A Chevron gas station in Diamondville, Wyoming (taken on May 27, 2018)

In the United States, the Chevron brand is the most widely used, at 6,880 locations as of September 2022 spread across 21 states. Chevron's highest concentration of stations branded as Chevron are in California (mostly in the San Francisco Bay Area, Central Valley, and Greater Los Angeles), Las Vegas, Anchorage, the Pacific Northwest (especially Seattle), Phoenix, Atlanta, the Texas Triangle, and South Florida.[146] The world's largest Chevron gas station is located at Terrible's Road House in Nevada.

Chevron also utilizes the Texaco brand within the United States, though its locations are much more sparsely-spread than that of Chevron. Texaco is used at 1,346 locations across 17 states, mostly in Washington, Texas, Louisiana, Alabama, Mississippi, Georgia, and Hawaii.[147] Additionally, Texaco licenses its brand to Valero Energy to use in the United Kingdom, and over 730 Texaco stations exist in Britain.[148]

Chevron primarily uses the Caltex brand outside of the United States, primarily in Southeast Asia, Hong Kong, Pakistan, New Zealand, and South Africa. In 2015, Chevron sold its 50% stake in Caltex Australia, while allowing the company to continue using the Caltex brand. In 2019, Chevron announced it would re-enter the Australian market by purchasing Puma Energy's operations in the country. The acquisition was completed in July 2020. Chevron relaunched the Caltex brand in Australia in 2022, after the expiration of Caltex Australia's license to use the Caltex brand.[149][150][151][152][153][154]

Alternative energy

Chevron's 500kW Solarmine photovoltaic solar project in Fellows, California

Chevron's alternative energy operations include geothermal solar, wind, biofuel, fuel cells, and hydrogen.[155] In 2021 it significantly increased its use of biofuel from dairy farms, like biomethane.[156]

Chevron has claimed to be the world's largest producer of geothermal energy.[61] The company's primary geothermal operations were located in Southeast Asia, but these assets were sold in 2017.[157][158][159][160]

Prior, Chevron operated geothermal wells in Indonesia providing power to Jakarta and the surrounding area. In the Philippines, Chevron also operated geothermal wells at Tiwi field in Albay province, the Makiling-Banahaw field in Laguna and Quezon provinces.[161]

In 2007, Chevron and the United States Department of Energy's National Renewable Energy Laboratory (NREL) started collaboration to develop and produce algae fuel, which could be converted into transportation fuels, such as jet fuel.[162] In 2008, Chevron and Weyerhaeuser created Catchlight Energy LLC, which researches the conversion of cellulose-based biomass into biofuels.[163] In 2013, the Catchlight plan was downsized due to competition with fossil fuel projects for funds.[164]

Between 2006 and 2011, Chevron contributed up to $12 million to a strategic research alliance with the Georgia Institute of Technology to develop cellulosic biofuels and to create a process to convert biomass like wood or switchgrass into fuels. Additionally, Chevron holds a 22% stake in Galveston Bay Biodiesel LP, which produces up to 110 million US gallons (420,000 m3) of renewable biodiesel fuel a year.[165][166]

In 2010, the Chevron announced a 740 kW photovoltaic demonstration project in Bakersfield, California, called Project Brightfield, for exploring possibilities to use solar power for powering Chevron's facilities. It consists of technologies from seven companies, which Chevron is evaluating for large-scale use.[167][168] In Fellows, California, Chevron has invested in the 500 kW Solarmine photovoltaic solar project, which supplies daytime power to the Midway-Sunset Oil Field.[169] In Questa, Chevron has built a 1 MW concentrated photovoltaic plant that comprises 173 solar arrays, which use Fresnel lenses.[170][171] In October 2011, Chevron launched a 29-MW thermal solar-to-steam facility in the Coalinga Field to produce the steam for enhanced oil recovery. As of 2012, the project is the largest of its kind in the world.[172]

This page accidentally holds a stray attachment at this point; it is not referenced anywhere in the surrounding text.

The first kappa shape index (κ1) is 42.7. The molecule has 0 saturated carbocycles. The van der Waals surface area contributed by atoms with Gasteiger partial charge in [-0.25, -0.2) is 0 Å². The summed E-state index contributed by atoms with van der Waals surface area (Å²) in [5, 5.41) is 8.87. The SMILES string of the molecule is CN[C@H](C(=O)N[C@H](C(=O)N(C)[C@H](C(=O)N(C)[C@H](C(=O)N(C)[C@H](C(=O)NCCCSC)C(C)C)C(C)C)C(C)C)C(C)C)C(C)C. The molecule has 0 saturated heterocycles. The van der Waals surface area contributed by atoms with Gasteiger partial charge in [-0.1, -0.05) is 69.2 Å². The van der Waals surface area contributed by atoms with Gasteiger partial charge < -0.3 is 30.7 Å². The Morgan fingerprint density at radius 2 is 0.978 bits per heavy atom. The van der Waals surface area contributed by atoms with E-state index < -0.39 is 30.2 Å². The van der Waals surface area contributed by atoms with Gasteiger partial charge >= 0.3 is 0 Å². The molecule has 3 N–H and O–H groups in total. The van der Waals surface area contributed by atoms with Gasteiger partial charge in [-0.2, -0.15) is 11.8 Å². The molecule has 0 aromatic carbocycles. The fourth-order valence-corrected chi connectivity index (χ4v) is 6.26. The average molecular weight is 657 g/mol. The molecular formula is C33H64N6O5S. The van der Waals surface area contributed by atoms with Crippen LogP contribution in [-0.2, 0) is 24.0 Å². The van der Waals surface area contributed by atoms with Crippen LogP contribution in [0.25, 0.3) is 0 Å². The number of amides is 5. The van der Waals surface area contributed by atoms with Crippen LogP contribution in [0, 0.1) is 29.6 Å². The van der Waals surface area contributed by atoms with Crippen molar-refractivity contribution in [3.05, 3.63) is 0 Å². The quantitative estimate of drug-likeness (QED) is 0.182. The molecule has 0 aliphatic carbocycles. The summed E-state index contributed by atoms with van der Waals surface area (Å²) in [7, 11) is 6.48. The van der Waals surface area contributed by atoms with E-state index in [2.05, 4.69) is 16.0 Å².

In 2014, Chevron began reducing its investment in renewable energy technologies, reducing headcount and selling alternative energy-related assets.[173]

In 2015, the Shell Canada Quest Energy project was launched[174] of which Chevron Canada Limited holds a 20% share.[175] The project is based within the Athabasca Oil Sands Project near Fort McMurray, Alberta. It is the world's first CCS project on a commercial-scale.[174]

Corporate affairs

Big Oil companies[a]
Company Revenue (USD)[176] Profit (USD) Brands
ExxonMobil $286 billion $23 billion Mobil
Esso
Imperial Oil
Shell plc $273 billion $20 billion Jiffy Lube
Pennzoil
TotalEnergies $185 billion $16 billion Elf Aquitaine
SunPower
BP $164 billion $7.6 billion Amoco
Aral AG
Chevron $163 billion $16 billion Texaco
Caltex
Havoline
Marathon $141 billion $10 billion ARCO[177]
Phillips 66 $115 billion $1.3 billion 76
Conoco
JET
Valero $108 billion $0.9 billion
Eni $77 billion $5.8 billion
ConocoPhillips $48.3 billion $8.1 billion


Business trends

As of 2018, Chevron is ranked No. 13 on the Fortune 500 rankings of the largest United States corporations by total revenue.[178]

The key trends of Chevron are (as at the financial year ending December 31):[179][180]

Year Revenue
in billion US$
Net income
in billion US$
Price per Share
in US$[b][181]
Employees Refs
1997 40.5 3.2 38.50 [182]
1998 29.9 1.3 41.47 [182]
1999 35.4 2.0 43.31 [183]
2000 50.5 5.1 42.22 [183]
2001 104 3.2 44.80 [184]
2002 98.6 1.1 33.24 [184]
2003 120 7.2 43.20 [185]
2004 151 13.3 52.51 [185]
2005 198 14.0 47.89 [186][187]
2006 210 17.1 57.58 [186][187]
2007 220 18.6 63.07 [186][187]